Video streaming at LibrePlanet 2013
About 150 people came to Cambridge's Harvard Science Center for this year's LibrePlanet Conference, but there were many more who weren't able to make it. We want everyone to be able to participate in LibrePlanet, including people from countries other than the US, so we set up a video streaming system for the conference. We had the invaluable assistance of streaming video expert George Chriss, who arrived from New York early to help prepare the system.1
George brought an Elphel 353 camera to stream video of the sessions in one of the Science Center's large lecture halls. Along with it he provided a custom-built case containing a router and a computer running gNewSense, a free GNU/Linux distribution. The other lecture hall used George's Canon FS22 camcorder with analog output and a USB adapter called EasyCAP 60+, which makes it simple to capture video in GNU/Linux.
The conference's three remaining rooms were each equipped with a regular webcam and a Lenovo X60 ThinkPad laptop running the free GNU/Linux distribution Trisquel. We had X60s on hand because we are in the process of flashing them with coreboot, a free software BIOS replacement.
GStreamer was the program used for video capture and transmission to our streaming server. On the server side we used Icecast, a very popular free streaming program. The video stream was displayed on LibrePlanet's MediaWiki,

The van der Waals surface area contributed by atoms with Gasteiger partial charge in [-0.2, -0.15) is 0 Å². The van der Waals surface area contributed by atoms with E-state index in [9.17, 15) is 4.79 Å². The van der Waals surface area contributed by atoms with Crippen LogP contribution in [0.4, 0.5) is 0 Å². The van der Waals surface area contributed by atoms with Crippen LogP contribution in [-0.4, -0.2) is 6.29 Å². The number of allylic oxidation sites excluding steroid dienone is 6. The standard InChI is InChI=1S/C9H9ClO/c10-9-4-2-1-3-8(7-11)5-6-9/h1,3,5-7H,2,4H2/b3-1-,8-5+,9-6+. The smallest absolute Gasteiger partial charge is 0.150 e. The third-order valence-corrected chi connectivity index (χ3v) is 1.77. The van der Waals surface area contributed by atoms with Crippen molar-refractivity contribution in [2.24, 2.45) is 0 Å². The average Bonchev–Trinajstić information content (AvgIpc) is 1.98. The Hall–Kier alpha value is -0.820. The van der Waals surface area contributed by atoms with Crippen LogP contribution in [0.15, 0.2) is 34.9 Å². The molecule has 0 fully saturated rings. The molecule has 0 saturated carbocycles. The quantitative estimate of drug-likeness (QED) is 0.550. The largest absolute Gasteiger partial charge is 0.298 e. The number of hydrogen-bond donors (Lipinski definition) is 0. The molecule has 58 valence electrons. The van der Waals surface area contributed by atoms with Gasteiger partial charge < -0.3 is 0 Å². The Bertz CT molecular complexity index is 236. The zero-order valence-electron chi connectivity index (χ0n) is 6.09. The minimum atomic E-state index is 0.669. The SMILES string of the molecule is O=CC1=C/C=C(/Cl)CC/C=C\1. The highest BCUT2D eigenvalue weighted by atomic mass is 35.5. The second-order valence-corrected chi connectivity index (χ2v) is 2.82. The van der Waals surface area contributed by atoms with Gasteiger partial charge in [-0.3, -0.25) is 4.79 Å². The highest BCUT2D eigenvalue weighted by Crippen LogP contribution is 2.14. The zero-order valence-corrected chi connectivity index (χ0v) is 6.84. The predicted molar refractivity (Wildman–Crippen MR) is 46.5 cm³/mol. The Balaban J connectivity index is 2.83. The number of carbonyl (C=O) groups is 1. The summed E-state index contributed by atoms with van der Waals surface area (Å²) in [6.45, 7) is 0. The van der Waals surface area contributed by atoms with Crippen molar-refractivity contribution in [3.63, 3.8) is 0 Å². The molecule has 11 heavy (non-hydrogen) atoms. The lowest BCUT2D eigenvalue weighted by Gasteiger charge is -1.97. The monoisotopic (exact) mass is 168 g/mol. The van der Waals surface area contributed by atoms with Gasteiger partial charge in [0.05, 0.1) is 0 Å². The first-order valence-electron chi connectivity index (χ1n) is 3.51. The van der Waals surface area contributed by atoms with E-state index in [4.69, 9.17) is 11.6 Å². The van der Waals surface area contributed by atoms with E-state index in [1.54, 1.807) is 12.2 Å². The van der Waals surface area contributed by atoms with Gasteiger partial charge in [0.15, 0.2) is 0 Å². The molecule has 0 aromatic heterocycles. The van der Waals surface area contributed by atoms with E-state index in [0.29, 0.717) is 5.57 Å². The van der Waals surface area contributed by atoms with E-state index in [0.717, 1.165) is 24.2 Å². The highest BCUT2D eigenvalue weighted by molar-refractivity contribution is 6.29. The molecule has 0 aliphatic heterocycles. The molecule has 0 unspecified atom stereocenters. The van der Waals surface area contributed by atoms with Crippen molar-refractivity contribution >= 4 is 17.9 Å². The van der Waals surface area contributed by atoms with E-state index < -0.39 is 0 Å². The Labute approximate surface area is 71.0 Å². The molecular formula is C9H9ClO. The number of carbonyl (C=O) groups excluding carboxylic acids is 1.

Real-time encoding for streaming has high CPU demands, and our X60s are not very powerful. Luckily, GStreamer is versatile and we were able to adapt to the computing resources we had, but in the future we'd like to use a higher-end computer to do the processing. It's important to us that this computer work with coreboot.
This brings us to the challenge of finding and configuring a coreboot-compatible laptop that has at least four processor cores. Any volunteer who would like to participate in this effort would be much appreciated. Please contact email@example.com if you'd like to help.
1George is the creator of